Civamide (cis-capsaicin) for treatment of primary or recurrent experimental genital herpes

Nigel Bourne, D. I. Bernstein, L. R. Stanberry

Research output: Contribution to journalArticle

13 Citations (Scopus)

Abstract

Neuropharmacologic agents able to disrupt normal virus-neuron interactions may provide an alternative strategy for the treatment of herpes simplex virus (HSV) infections. We have previously shown that prophylactic treatment with capsaicin, a natural compound that alters function in sensory neurons, can protect guinea pigs against cutaneous HSV disease, even though the compound has no direct antiviral activity. Here we have examined the ability of civamide, the cis isomer of capsaicin, to interfere with HSV disease. We show that, even when the onset of treatment was delayed until after intravaginal virus challenge, primary genital skin disease severity was significantly reduced. In addition, animals treated during primary infection subsequently experienced a long-lasting reduction in recurrent disease. Civamide treatment during latent infection also significantly reduced recurrent disease, although for a shorter period. Further a single weekly treatment with civamide during latent infection was sufficient to reduce recurrent disease, indicating that an infrequent suppressive maintenance therapy might be possible.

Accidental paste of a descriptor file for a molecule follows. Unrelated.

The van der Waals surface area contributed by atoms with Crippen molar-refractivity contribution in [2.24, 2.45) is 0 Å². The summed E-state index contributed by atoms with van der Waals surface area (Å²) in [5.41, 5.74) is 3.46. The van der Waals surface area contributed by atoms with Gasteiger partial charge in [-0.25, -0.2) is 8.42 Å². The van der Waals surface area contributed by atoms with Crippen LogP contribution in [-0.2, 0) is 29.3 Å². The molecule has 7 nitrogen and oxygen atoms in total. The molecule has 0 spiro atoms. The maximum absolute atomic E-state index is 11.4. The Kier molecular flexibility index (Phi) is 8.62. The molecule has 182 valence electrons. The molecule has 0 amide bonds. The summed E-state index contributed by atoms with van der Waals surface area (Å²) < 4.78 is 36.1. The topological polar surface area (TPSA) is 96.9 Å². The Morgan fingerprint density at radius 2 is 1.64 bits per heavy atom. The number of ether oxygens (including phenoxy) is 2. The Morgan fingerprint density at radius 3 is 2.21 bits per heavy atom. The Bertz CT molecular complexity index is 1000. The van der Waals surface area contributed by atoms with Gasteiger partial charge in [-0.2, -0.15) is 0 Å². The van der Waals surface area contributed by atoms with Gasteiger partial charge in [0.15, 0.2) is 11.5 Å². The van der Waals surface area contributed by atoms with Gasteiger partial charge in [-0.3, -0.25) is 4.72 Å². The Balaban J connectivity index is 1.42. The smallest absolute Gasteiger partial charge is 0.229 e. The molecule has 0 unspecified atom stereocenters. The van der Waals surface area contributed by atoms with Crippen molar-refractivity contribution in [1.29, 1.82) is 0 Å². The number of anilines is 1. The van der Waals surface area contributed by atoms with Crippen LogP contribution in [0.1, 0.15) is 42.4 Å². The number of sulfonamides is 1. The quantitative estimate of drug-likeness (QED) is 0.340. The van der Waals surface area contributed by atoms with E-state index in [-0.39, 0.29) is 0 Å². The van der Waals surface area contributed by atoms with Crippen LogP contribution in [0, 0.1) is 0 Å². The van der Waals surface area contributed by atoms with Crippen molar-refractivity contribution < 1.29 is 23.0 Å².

Original languageEnglish (US)
Pages (from-to)2685-2688
Number of pages4
JournalAntimicrobial Agents and Chemotherapy
Volume43
Issue number11
StatePublished - 1999
Externally publishedYes

Fingerprint

Herpes Genitalis
Capsaicin
Virus Diseases
Simplexvirus
Infection
Viruses
Sensory Receptor Cells
Skin Diseases
Antiviral Agents
Guinea Pigs
Neurons
Skin
zucapsaicin
Therapeutics

ASJC Scopus subject areas

  • Pharmacology (medical)

Cite this

Civamide (cis-capsaicin) for treatment of primary or recurrent experimental genital herpes. / Bourne, Nigel; Bernstein, D. I.; Stanberry, L. R.

In: Antimicrobial Agents and Chemotherapy, Vol. 43, No. 11, 1999, p. 2685-2688.

Research output: Contribution to journalArticle

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